Format as Table
Tables have many benefits in Excel: default styling, filters, and the ability to easily insert rows or columns. When you create a table, you'll need to specify a header row. Table headers help screen reader users track where they are when navigating through the cells of your table.
To format your data as a table with column headers:
- Highlight the rows and columns in your sheet that you would like to format as a table.
- Navigate to the Home tab in the ribbon.
- Select the Format as Table dropdown.
- Choose a default Table Style or create a New Table Style.
Pro Tip: Go with a Table Style that uses banded rows (i.e., alternating background colors for each row) so that your rows are more visually distinct. Always make sure your text has sufficient color contrast against the table's background colors.
- Select the checkbox My table has headers and press OK.
If your table also has a row header, then select the checkbox First Column under the Table tab in the ribbon.
Set a Table Name
After you create a table in Excel, it will have a default Table Name (e.g., Table1) within the Table Design tab of the ribbon on Windows, or within the Table tab on Mac. Use upper camel case (i.e., capitalize the first letter of each word and leave no spaces between words) to give a unique name to your table. The Table Name provides screen reader users with context about what table they are interacting with.
Define Names for Table Headers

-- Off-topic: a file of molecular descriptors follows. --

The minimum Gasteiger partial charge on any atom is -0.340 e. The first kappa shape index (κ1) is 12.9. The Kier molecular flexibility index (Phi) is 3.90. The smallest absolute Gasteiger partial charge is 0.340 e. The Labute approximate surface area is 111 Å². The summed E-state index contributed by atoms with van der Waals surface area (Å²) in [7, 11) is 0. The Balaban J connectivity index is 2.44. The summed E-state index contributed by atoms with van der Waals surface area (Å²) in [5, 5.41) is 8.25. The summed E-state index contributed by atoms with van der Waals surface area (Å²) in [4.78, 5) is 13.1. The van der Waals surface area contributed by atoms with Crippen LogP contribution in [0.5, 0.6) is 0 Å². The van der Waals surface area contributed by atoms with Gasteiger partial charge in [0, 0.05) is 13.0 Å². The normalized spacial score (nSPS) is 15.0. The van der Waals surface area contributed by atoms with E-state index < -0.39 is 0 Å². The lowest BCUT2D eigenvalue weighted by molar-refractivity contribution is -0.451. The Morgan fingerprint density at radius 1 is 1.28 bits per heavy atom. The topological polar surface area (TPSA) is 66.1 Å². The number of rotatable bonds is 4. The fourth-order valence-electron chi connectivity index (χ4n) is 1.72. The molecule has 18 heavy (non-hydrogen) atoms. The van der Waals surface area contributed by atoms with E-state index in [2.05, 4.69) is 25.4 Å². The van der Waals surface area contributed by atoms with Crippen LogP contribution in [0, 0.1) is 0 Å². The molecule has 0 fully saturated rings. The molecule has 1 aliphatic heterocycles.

In order for NVDA and JAWS screen readers on Windows to read out table headers properly, the table headers must be marked up with a Title Region using the Define Name function. The following conventions will tell a screen reader what type of headers are available:
TitleRegion: your table has both column and row headers.
ColumnTitleRegion: your table has only column headers, which are in the top row of your table.
RowTitleRegion: your table has only row headers, which are in the first column of your table.
It's a best practice to only have one table per sheet; however, if you have multiple tables on one sheet, the following naming convention will tell the screen reader where to apply your Title Region:
[Type of Header][Table Number].[Top Left Cell Address].[Bottom Right Cell Address].[Worksheet Number]
Steps for Defining Names
- Highlight the table headers you plan to define a Title Region for.
- Navigate to the Formulas tab in the ribbon.
- Open the Define Name dropdown and select Define Name.
- Following the conventions provided above, fill in a unique Name.
- Select your current sheet for the scope and press OK.
While the process to define names may feel cumbersome, it can make a dramatic difference for how understandable your data is to a screen reader user. Not only does this allow screen reader users to hear row and/or column headers as they navigate through the data cells, but it also allows them to more easily navigate to the tables using the Name Box.